China ship righted to speed up search for hundreds missing

Cranes attempt to right the capsized tourist ship Eastern Star in Jianli county in southern China's Hubei province Friday, June 5, 2015. Top-deck cabins poked out of the water from the capsized river cruise ship on the Yangtze on Friday after disaster teams righted the vessel to quicken the search for the hundreds still missing. (Chinatopix Via AP)

JIANLI, China (AP) — The banged-up, white-and-blue Eastern Star emerged from gray waters of the Yangtze River on Friday as Chinese disaster teams raised the capsized ship with cranes to better search for nearly 340 people still missing. So far, 103 bodies have been found.

The focus shifted from finding survivors to retrieving bodies trapped since the river cruise ship capsized suddenly during a storm Monday night on the trip from Nanjing to Chongqing.

Authorities have attributed the accident to weather, but also have placed the surviving captain and first engineer under police custody. Passengers’ relatives have raised questions about whether the ship should have continued its cruise after the storm started and despite a weather warning earlier in the evening.

In a sign of potential unrest among the hundreds of relatives who have descended on the small Hubei province county of Jianli, one distraught family member burst into a gathering of journalists to complain about their treatment and demand an investigation into possible human error.

“All the emphasis is on a natural disaster … but we think that this is unjust,” said Xia Yunchen, a 70-year-old university lecturer. “Apart from natural disaster, were there other causes? Is this not rational to ask?”

Xia, whose older brother Xia Qinchen, from the eastern coastal city of Qingdao, was a passenger, demanded that relatives be allowed to view their loved ones’ bodies before they are cremated. In past disasters, authorities have instead cremated bodies and delivered ashes to the victims’ families, in keeping with the tight management of the aftermath of disasters and fears of spiraling unrest.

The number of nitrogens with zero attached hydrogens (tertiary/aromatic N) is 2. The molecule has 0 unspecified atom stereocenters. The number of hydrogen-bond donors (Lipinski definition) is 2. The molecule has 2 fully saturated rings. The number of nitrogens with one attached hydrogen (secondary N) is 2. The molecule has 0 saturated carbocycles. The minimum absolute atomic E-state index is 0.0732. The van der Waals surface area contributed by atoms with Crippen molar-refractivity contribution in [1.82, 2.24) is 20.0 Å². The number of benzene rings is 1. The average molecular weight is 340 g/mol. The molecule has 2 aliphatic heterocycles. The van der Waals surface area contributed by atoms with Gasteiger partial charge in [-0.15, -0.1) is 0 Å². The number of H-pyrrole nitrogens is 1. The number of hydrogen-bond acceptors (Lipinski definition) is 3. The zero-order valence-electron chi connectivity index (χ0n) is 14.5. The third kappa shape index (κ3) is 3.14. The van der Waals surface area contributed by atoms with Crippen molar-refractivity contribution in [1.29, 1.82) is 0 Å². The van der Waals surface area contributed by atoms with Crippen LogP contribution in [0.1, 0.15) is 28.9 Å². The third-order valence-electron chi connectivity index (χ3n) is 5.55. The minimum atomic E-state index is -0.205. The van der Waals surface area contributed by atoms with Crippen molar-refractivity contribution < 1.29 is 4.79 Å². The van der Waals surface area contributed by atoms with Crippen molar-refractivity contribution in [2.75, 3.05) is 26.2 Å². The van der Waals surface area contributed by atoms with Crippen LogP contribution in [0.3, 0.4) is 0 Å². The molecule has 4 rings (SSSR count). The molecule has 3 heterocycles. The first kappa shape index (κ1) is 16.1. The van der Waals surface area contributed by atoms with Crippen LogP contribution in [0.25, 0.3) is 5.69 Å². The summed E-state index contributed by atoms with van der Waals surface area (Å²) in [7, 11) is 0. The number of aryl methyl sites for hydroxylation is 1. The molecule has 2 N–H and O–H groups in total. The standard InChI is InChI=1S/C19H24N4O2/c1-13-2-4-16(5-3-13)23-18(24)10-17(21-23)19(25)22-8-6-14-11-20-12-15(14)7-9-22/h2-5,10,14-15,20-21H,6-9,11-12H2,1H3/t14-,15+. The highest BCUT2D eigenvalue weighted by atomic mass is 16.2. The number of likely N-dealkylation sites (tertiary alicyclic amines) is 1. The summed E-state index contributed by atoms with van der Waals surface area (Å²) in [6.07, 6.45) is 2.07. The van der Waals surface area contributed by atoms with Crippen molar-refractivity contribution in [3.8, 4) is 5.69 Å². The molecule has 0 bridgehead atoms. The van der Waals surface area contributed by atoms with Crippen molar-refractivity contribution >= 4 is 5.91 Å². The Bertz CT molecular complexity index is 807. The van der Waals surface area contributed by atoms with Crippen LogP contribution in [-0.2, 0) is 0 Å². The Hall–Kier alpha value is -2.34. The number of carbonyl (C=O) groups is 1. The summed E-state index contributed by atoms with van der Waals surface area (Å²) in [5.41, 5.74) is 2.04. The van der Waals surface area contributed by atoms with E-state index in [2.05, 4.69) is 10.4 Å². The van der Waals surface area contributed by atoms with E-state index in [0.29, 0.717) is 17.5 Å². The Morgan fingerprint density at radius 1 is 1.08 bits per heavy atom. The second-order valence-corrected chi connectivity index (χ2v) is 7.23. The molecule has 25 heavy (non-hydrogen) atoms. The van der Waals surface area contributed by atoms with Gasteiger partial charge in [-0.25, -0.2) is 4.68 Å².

“Why do you view the common people as your enemies?” Xia cried out. “There’s no human feeling, can’t we change this habit?”

Many of the more than 450 people on the cruise ship were reported to be retirees taking in the Yangtze’s scenic vistas.

With 103 confirmed dead and 339 missing, the capsizing is likely to become the country’s deadliest boat disaster in seven decades. The 14 survivors include three who found air pockets in the overturned boat and were pulled out by divers on Tuesday after rescuers tapped the hull and heard yelling in response.

Cranes righted the boat Friday morning after some 50 divers attached chains to it overnight, Transportation Ministry spokesman Xu Chengguang said, adding that disaster teams would now focus on finding and identifying bodies. The boat was gradually lifted out of the river as water drained from its cabins.

A man reacts during a candle light vigil by locals and family members of passengers onboard the capsized cruise ship in Jianli county  in southern China's Hubei province Thursday June 4, 2015.   (Chinatopix Via AP)
A man reacts during a candle light vigil by locals and family members of passengers onboard the capsized cruise ship in Jianli county in southern China’s Hubei province Thursday June 4, 2015. (Chinatopix Via AP)

Divers found more bodies through Friday, bringing the death toll to 103, CCTV reported.

Police and paramilitary troops stationed on the riverbank have blocked access to the site, and authorities have tightly controlled media coverage.

Records show the capsized ship was cited for safety violations during an inspection in 2013, according to a Nanjing’s Maritime Safety report, which didn’t specify the violations.

The shallow-draft boat was not designed to withstand winds as heavy as an ocean-going vessel can. Weather authorities have said the storm the boat encountered had winds up to 130 kilometers (80 miles) per hour.

China’s deadliest maritime disaster in recent decades was the Dashun ferry, which caught fire and capsized off Shandong province in November 1999, killing about 280.

The Eastern Star disaster could become the country’s worst since the sinking of the SS Kiangya off Shanghai in 1948, which is believed to have killed anywhere from 2,750 to nearly 4,000 people.

Associated Press writers Ian Mader and Louise Watt and news assistant Yu Bing in Beijing, and video journalist Helene Franchineau in Jianli, China, contributed to this report.

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